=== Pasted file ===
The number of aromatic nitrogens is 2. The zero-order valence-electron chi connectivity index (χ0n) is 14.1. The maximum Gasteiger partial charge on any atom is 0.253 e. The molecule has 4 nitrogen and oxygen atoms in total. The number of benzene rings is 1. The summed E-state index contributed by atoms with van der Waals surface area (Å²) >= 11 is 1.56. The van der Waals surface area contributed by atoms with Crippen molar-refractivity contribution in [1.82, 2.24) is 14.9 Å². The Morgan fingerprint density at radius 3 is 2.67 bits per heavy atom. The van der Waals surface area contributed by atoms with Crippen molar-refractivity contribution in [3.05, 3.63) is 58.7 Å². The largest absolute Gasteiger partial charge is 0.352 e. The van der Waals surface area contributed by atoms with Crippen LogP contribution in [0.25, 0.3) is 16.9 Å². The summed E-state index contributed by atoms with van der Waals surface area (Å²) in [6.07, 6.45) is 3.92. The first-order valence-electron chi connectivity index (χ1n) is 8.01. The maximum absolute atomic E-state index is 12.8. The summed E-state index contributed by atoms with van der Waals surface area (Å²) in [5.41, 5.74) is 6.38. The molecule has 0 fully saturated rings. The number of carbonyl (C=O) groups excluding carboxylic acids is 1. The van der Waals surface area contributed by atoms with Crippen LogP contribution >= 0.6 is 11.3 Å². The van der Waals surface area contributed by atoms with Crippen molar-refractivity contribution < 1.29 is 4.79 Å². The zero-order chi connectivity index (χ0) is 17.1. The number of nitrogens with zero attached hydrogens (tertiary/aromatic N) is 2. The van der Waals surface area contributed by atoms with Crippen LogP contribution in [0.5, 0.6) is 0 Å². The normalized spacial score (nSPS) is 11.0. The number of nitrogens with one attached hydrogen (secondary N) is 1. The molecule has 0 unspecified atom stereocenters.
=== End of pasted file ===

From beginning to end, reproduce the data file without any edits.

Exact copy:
The number of aromatic nitrogens is 2. The zero-order valence-electron chi connectivity index (χ0n) is 14.1. The maximum Gasteiger partial charge on any atom is 0.253 e. The molecule has 4 nitrogen and oxygen atoms in total. The number of benzene rings is 1. The summed E-state index contributed by atoms with van der Waals surface area (Å²) >= 11 is 1.56. The van der Waals surface area contributed by atoms with Crippen molar-refractivity contribution in [1.82, 2.24) is 14.9 Å². The Morgan fingerprint density at radius 3 is 2.67 bits per heavy atom. The van der Waals surface area contributed by atoms with Crippen molar-refractivity contribution in [3.05, 3.63) is 58.7 Å². The largest absolute Gasteiger partial charge is 0.352 e. The van der Waals surface area contributed by atoms with Crippen LogP contribution in [0.25, 0.3) is 16.9 Å². The summed E-state index contributed by atoms with van der Waals surface area (Å²) in [6.07, 6.45) is 3.92. The first-order valence-electron chi connectivity index (χ1n) is 8.01. The maximum absolute atomic E-state index is 12.8. The summed E-state index contributed by atoms with van der Waals surface area (Å²) in [5.41, 5.74) is 6.38. The molecule has 0 fully saturated rings. The number of carbonyl (C=O) groups excluding carboxylic acids is 1. The van der Waals surface area contributed by atoms with Crippen LogP contribution >= 0.6 is 11.3 Å². The van der Waals surface area contributed by atoms with Crippen molar-refractivity contribution < 1.29 is 4.79 Å². The zero-order chi connectivity index (χ0) is 17.1. The number of nitrogens with zero attached hydrogens (tertiary/aromatic N) is 2. The van der Waals surface area contributed by atoms with Crippen LogP contribution in [0.5, 0.6) is 0 Å². The normalized spacial score (nSPS) is 11.0. The number of nitrogens with one attached hydrogen (secondary N) is 1. The molecule has 0 unspecified atom stereocenters.